Could it be that the sound reverberation properties of a salt mine is unique, I thought, in the end the material that constitutes the wall and the size can make a difference.
C.fieldechoes: Praid, Salt Wall
Consciously it all began in 2007, unconsciously it began actually in 2005: I was not sure why I had used all sorts of sounds I recorded in my trips in the musical compositions that I began to write (more as an experimental act, a manifest.)
This would be my (C. Stefan) first report from Romania in the area of field recording and it is about a subterranean place.
C.fieldechoes: Praid, Crumbling
Back in 2007 I began to think that the sounds of the nature, of the city, the street music, and all kinds of strange sounds they alone have actually an important potential, I’d normally never give to much attention to.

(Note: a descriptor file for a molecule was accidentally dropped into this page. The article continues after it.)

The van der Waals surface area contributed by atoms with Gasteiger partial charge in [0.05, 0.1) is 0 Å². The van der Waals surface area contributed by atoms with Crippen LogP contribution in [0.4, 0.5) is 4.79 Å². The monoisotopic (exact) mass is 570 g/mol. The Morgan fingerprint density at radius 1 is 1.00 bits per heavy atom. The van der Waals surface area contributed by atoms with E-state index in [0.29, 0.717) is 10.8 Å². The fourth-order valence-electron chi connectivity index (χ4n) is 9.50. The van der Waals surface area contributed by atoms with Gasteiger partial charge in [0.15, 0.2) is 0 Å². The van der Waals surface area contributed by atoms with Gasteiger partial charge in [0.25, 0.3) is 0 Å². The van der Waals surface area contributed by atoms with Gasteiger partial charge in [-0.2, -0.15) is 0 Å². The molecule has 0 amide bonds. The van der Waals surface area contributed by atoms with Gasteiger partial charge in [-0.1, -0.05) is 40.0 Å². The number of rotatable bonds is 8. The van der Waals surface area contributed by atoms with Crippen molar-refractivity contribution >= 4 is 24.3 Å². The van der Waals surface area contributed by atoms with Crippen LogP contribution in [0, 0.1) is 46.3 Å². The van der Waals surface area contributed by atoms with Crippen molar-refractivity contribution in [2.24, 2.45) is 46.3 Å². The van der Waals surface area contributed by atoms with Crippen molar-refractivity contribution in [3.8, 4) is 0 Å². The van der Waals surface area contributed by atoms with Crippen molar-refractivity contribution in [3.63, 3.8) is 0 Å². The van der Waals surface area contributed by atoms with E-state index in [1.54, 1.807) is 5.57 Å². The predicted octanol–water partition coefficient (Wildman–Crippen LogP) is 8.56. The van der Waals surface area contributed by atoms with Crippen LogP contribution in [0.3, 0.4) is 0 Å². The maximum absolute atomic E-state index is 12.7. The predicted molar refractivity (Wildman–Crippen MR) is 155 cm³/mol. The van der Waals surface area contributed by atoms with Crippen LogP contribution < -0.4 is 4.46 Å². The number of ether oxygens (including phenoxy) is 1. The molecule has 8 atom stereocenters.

I remember I was an avid music listener back then: the post ’89 communist era opened the gates to all kind of new western music styles in Romania…well, in 2007 while visiting the salt mine in Praid, Romania, I discovered actually not the visual beauty of the land but the concept of the sound, and with it what it means to listen to it, to sense the frequencies and to isolate certain sounds, to hear the timbres and to finally enjoy it as a whole (much like the music.)
The Praid Salt Mine is situated in the center of Romania in Harghita Country and nowadays it is a touristic attraction (more here). These very big chambers deep underground are designed now as a mini town. In 2007 I recorded the sound of the big chambers of salt and had the chance to release the record on the US based netlabel Wandering Ear. More info and the release here.
C.fieldechoes: Praid, Salt Chamber